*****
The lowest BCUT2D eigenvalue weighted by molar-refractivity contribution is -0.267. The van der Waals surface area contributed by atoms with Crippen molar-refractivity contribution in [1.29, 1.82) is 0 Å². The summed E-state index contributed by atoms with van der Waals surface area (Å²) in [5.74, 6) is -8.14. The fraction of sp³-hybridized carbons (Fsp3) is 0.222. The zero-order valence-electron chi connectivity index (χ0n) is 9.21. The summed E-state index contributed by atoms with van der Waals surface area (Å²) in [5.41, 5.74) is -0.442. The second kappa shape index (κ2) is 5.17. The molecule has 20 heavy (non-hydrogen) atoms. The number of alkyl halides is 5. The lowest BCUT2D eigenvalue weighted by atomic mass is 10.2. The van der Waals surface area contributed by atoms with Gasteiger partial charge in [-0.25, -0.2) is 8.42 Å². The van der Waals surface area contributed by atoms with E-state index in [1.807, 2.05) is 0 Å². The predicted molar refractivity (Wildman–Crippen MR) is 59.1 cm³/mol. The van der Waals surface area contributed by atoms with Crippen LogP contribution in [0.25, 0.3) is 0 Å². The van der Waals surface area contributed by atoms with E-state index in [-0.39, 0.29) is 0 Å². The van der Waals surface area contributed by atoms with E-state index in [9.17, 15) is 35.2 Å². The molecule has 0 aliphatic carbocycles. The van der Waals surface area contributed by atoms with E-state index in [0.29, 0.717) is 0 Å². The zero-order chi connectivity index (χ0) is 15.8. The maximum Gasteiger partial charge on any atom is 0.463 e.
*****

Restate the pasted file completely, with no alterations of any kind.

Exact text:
The lowest BCUT2D eigenvalue weighted by molar-refractivity contribution is -0.267. The van der Waals surface area contributed by atoms with Crippen molar-refractivity contribution in [1.29, 1.82) is 0 Å². The summed E-state index contributed by atoms with van der Waals surface area (Å²) in [5.74, 6) is -8.14. The fraction of sp³-hybridized carbons (Fsp3) is 0.222. The zero-order valence-electron chi connectivity index (χ0n) is 9.21. The summed E-state index contributed by atoms with van der Waals surface area (Å²) in [5.41, 5.74) is -0.442. The second kappa shape index (κ2) is 5.17. The molecule has 20 heavy (non-hydrogen) atoms. The number of alkyl halides is 5. The lowest BCUT2D eigenvalue weighted by atomic mass is 10.2. The van der Waals surface area contributed by atoms with Gasteiger partial charge in [-0.25, -0.2) is 8.42 Å². The van der Waals surface area contributed by atoms with E-state index in [1.807, 2.05) is 0 Å². The predicted molar refractivity (Wildman–Crippen MR) is 59.1 cm³/mol. The van der Waals surface area contributed by atoms with Crippen LogP contribution in [0.25, 0.3) is 0 Å². The van der Waals surface area contributed by atoms with E-state index in [-0.39, 0.29) is 0 Å². The van der Waals surface area contributed by atoms with E-state index in [9.17, 15) is 35.2 Å². The molecule has 0 aliphatic carbocycles. The van der Waals surface area contributed by atoms with E-state index in [0.29, 0.717) is 0 Å². The zero-order chi connectivity index (χ0) is 15.8. The maximum Gasteiger partial charge on any atom is 0.463 e.